Interview with Cathleen Holst
Q: You are a new writer. What made you want to start writing, and how long have you been at it?
Writing is something I’ve always loved doing. Even as a young girl I remember writing stories, but it was something I always kept very private. I remember writing a short story for my history class during my sophomore year of high school that was based on the Salem Witch Trials. Ms. Ray, my history teacher, returned the stories and had written a note on the top of my paper that I will never forget. In red ink she wrote, “You’re a great writer.” The seed was officially planted, but I never thought seriously about writing until I read a book (that I will leave nameless) in 2009 that I really enjoyed. The story was great and highly addictive (I literally could not stop reading). The writing, however, was mediocre at best, and I thought if writing like that could get published, than certainly mine could. J
Q: What have you found to be the most difficult so far in your journey?
I would have to say that the most difficult thing, for me, is finding good blocks of uninterrupted writing time. My mother-in-law has been so helpful in that respect and watches my four year-old a couple days a week for me. That is such a huge help. But on a technical note, that would have to be the outlining process. I find it almost impossible to outline before I start writing. I will get an idea and just start writing like mad, but inevitably stall around the third or fourth chapter. That’s when I start outlining or really what I like to call my “what if’s”. I’ll take my idea and twist and turn it in as many different directions as I possibly can until I get something I like.
Q: Your debut novel is The Story of Everleigh Carlisle. Where did that inspiration come from?
I wish I had some type of prolific answer like how the story came to me in a dream, or I was sitting on train and had this sudden burst of inspiration, but sadly I have none of that. I literally had no idea what I was going to write about when I began. All I knew was that I had this burning desire to write something…anything. I had no outline, no plot ideas, not even the name of a character. I just started typing the first thing that popped into my head. And that’s how Everleigh was born.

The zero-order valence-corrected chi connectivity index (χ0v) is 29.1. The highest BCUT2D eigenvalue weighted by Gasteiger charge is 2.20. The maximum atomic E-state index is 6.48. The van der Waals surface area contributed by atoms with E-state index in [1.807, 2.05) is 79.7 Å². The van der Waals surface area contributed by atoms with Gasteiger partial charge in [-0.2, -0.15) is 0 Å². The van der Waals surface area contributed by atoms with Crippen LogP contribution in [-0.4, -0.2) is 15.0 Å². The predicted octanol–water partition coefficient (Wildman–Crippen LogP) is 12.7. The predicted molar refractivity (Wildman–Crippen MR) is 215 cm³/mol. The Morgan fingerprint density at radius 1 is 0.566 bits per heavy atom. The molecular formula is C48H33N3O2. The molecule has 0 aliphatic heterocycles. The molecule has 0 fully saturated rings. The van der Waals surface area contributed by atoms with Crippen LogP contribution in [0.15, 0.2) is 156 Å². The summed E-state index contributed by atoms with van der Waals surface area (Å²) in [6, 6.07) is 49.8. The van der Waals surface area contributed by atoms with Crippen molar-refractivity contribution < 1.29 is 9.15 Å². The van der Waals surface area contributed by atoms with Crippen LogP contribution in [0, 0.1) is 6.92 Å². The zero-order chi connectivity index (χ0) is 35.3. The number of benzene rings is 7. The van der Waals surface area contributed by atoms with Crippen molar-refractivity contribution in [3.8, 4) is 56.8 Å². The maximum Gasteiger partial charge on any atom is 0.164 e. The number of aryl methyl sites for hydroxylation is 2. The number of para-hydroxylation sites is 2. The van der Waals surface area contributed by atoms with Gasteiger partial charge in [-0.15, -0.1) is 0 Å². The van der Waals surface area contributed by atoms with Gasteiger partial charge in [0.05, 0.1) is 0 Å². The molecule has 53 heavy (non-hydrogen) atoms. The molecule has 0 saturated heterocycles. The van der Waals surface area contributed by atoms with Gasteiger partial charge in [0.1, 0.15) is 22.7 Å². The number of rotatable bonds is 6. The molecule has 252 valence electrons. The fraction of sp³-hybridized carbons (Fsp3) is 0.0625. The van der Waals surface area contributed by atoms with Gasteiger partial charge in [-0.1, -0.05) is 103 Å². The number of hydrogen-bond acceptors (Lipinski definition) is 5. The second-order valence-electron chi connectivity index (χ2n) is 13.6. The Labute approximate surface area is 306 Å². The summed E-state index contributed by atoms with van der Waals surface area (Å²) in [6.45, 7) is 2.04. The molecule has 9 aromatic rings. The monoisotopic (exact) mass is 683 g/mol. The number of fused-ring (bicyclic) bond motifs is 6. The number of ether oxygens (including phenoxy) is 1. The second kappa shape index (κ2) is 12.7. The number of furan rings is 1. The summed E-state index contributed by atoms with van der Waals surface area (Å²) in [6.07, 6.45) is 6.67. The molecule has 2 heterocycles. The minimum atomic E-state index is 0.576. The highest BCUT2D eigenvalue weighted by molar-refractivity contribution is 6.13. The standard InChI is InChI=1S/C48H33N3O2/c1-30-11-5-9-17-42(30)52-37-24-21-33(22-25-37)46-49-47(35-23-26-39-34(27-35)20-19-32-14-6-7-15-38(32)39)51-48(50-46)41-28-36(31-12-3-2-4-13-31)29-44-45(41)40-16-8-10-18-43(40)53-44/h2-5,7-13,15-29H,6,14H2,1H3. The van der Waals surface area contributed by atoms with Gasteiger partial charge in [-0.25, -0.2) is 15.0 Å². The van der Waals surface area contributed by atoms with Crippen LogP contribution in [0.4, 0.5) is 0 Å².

Q: Are you currently working on another novel, or some ideas for a plot or characters?
Yes. I have the basic plot and a few characters outlined for my next novel. I began working on it while waiting to hear if Everleigh was going to be picked up for publication. After working and reworking that story for so long, I had to walk away for a while and begin something new. I’m excited to get back to it.
Q: How were you able to secure a publisher? Can you walk us through the process?
My experience in that is probably different than most. I took the same path that hundreds of other aspiring novelists take by sending out queries to agents by the dozen. But where mine differs is how I met my publisher. After joining a new online networking site for writers I read the profiles of several members, but when I came across a profile belonging to a publisher my interest was piqued and I visited their website. After reviewing the type of material they were interested in, I was curious about why they were not interested in one particular genre. I have to be honest, I wasn’t sure if a fledgling novelist like me should bother a publisher with my little question. But nothing ventured, nothing gained, right? I took a chance and emailed my question to her. She was very kind and answered my question right away. I’m not sure what I did (but I’m glad I did it), she then later took an interest in me and asked to see my manuscript. Even though she’s not an agent, I still had to submit a query letter, synopsis and the first two chapters. And I fully expected her response to be the same as every other agent I submitted to; something along the lines of “Your story sounds interesting, but unfortunately we’re going to have to pass and we wish you all the best in your publishing endeavors.” Imagine my surprise when she said she wanted to publish it! After countless rejections, someone actually liked it. I really couldn’t be happier with my publisher, and couldn’t ask for a better first experience.